The announcement earlier this week that people in the Indian subcontinent will now only be able to watch top Spanish football on Facebook shows how social media is continuing to transform the sporting arena
The technology industry, in general, is investing heavily in lucrative sports rights to capitalise on the sector’s huge fanbase, turning themselves from social media platforms into rivals for traditional broadcasters.
If we look at this year’s World Cup as an example, England may not have won, but it was the talk of the summer. The 2018 World Cup draw record numbers of viewers and followers around the world, with almost four million people reported to have turned to social media platforms to watch games online. These figures are impressive, but they are not unexpected for the event. Whilst everyone in the media arena already knew that millions would be tuning in, what made this year different is that broadcasters, technology firms and brands saw the opportunity to build whole new communities – communities of superfans, ordinary fans, and those that are not usually even fans at all. The role of social media and digital technologies was at the heart of this.
Understanding the power of the World Cup, the BBC used the tournament to trial the use of Ultra HD and High Dynamic Range (HDR) to show the games. Taking it one step further, it even offered fans the opportunity to watch the world’s first VR World Cup when it brought live coverage of all 33 BBC matches from Russia through the BBC Sport VR – FIFA World Cup Russia 2018 app. A feature that allowed anyone with a smartphone or compatible VR headset to open the app and find themselves inside their very own luxury private box in a Russian stadium.
One of the most remarkable aspects of the tournament was the use of social media, whether we are talking about fans posting their favourite clips of a match across social media, brands asking consumers to vote on who they would think would win, or players themselves directly engaging with the public. England footballers, Kyle Walker, Jesse Lingard and Harry Maguire, in particular, used social media to connect with fans and show how much fun the whole team was having during its time in Russia. Belgium’s Romelu Lukaku also used social media to develop personal connections with fans, reminding us all that footballers go through struggles in life too.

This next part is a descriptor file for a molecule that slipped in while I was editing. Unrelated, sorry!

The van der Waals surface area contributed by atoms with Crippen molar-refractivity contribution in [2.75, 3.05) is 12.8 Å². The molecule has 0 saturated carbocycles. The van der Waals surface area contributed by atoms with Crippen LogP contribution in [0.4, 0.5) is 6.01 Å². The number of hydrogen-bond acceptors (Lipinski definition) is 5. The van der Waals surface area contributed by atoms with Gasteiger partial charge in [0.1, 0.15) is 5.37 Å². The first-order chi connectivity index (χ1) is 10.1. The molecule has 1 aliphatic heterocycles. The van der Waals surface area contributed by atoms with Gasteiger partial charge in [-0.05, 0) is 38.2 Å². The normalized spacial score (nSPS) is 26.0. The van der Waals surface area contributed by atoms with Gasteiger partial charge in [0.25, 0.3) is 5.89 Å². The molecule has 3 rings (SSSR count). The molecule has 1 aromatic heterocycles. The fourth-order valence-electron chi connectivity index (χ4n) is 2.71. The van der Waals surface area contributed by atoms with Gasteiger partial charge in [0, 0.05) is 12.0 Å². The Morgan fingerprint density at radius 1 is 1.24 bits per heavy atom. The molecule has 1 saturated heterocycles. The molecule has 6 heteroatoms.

It is not just players who made better connections with their fans throughout the tournaments. Football supporters from across the world came together in Russia using Google Translate to communicate with one another about the game. In fact, the search company reported that queries containing ‘World Cup’ went up by 200% and those involving ‘beer’ by 65%, as the technology helped fans in Russia to bridge cultural divides.
What is important to note here is that the use of technology throughout the tournament was smart. It did not focus on gimmicks, but on developing connections and communities both on and off the field. This maturity in digital applications is being seen across the sporting world as brands recognise the power of building real connections with fans. F1 is now broadcasting onboard footage from every car to enable fans to feel closer to the drivers. The PGA has introduced a smart video clipping tool and AI platform which sifts through nearly 20 years of statistical data collected by the tour’s scoring system, as well as more than 80,000 hours of video in the organisation’s digital library, to provide real-time statistical trends and storylines relevant to the current action; allowing fans to keep updated in real-time.
Sport is one of the most lucrative sectors in the world, and sports broadcasting is thus becoming increasingly competitive. Traditional broadcasters are having to compete not only with each other, but also with technology giants such as Amazon (which acquired rights to show Premier League matches in the UK earlier this year) and Facebook (which, alongside the Spanish football deal mentioned earlier, also shows Major League Baseball to US audiences at a reported cost of $1m per game). As digital native companies raise their bets, traditional broadcasters need to stay ahead of the game. The opportunity for media and entertainment brands is quite straightforward: think ‘digital’ and consider all perspectives for your fan engagement to tailor your customer experience accordingly.
About the Author
Chris Lawrence, Head of Media Consulting in the UK and Ireland at Cognizant. He is a management consultant and strategist with 20 years of experience working in media.